Tribute to Father Pat Davies

Tony and Denise with Fr Pat on their last visit in December

Tony and Denise with Fr Pat on their last visit in December

I first met Fr Pat in 1979, at a very special youth faith and sharing group called Katimavik, in Enfield.  Pat, a young curate at the time at St Josephs, Waltham Cross, took an active role in these weekly gatherings of up to 100 teenagers, alongside the inspirational Canon Bert Veal.

These forward-thinking priests encouraged hundreds of young people to share their thoughts and prayer in a very informal but spiritual setting. He also joined us for weekend retreats with Katimavik, inspired by Jean Vanier from the L’Arche communities. These weekends were joyful and prayerful experiences where we might celebrate Mass sitting on a cliff edge overlooking the sea, or in a candlelit living room packed with teenagers sitting on cushions on the floor singing beautiful hymns accompanied by acoustic guitars.

During the early 1980’s Pat was chaplain to the Enfield HCPT Group (Handicapped Childrens’ Pilgrimage Trust) accompanying children with physical disabilities and learning difficulties on a week’s pilgrimage to Lourdes alongside mainly young helpers from North London.

Pat’s commitment to social justice also had influence on many of us. He travelled with CAFOD to South Africa and through his work with the Bishops Conference, he encouraged us to campaign against apartheid as well as fundraise for those facing poverty and injustice in the developing world.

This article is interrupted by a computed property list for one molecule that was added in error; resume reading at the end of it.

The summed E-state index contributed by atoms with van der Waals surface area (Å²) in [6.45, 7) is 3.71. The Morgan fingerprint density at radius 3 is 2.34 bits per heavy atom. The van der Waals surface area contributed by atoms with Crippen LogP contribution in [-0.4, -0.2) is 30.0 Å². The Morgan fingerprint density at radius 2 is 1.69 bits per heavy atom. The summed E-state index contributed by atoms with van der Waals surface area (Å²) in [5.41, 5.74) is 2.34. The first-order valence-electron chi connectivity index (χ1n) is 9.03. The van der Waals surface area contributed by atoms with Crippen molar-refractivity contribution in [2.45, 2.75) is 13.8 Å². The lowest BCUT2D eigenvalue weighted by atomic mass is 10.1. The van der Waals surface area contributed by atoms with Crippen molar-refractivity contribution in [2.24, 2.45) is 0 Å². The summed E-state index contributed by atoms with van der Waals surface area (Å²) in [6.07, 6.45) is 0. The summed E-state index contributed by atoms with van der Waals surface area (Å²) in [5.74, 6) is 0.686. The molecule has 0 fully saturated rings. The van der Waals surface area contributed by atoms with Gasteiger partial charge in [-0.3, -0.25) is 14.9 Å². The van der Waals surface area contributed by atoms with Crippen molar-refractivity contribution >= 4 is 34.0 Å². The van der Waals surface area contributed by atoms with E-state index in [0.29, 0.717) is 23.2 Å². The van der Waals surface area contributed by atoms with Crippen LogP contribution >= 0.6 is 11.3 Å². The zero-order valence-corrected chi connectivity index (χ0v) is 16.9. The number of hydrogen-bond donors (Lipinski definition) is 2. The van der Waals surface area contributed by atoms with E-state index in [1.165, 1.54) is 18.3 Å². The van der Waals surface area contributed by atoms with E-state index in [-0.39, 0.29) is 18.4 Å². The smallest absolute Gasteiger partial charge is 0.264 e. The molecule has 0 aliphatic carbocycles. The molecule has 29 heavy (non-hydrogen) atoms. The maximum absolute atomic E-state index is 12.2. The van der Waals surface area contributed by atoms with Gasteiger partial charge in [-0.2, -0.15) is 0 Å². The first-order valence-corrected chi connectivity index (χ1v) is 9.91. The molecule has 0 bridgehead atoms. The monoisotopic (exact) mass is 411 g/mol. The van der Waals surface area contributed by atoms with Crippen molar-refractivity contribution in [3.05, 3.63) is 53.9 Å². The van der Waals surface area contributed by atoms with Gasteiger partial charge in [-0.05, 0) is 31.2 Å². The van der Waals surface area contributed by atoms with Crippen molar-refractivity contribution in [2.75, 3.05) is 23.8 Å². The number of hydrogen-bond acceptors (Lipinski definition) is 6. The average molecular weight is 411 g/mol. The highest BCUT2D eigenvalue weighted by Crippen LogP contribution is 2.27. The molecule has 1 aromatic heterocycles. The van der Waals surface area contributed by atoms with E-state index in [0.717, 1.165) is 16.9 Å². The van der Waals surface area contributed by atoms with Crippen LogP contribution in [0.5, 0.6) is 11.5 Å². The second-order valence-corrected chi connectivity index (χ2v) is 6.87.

He went on to encourage the Westminster Diocese to set up a Justice and Peace Commission for which he was the first chair. The Commission supported many parishes in setting up Justice and Peace groups.

He was an inspiration to me personally having given up his on job at Burmah oil to become a priest. He encouraged me to leave my job in the city to work for CAFOD, an organisation which he fervently supported.

In recent years he continued to value his Katimavik experience celebrating annual reunion Masses. The most recent one he hosted in his living room at Golden Square overlooking Soho last year.

His commitment to Justice and Peace remained strong through to his final days. I last visited him with my wife  Denise and another friend just before Christmas not long after his most recent major operation. He was not focussed on his own health but more interested in the previous day’s big demonstration about Climate Change in Central London.

Pat we will miss you; we thank God for you and ask you to pray for us.

Tony Sheen is Diocesan Manager for CAFOD Westminster

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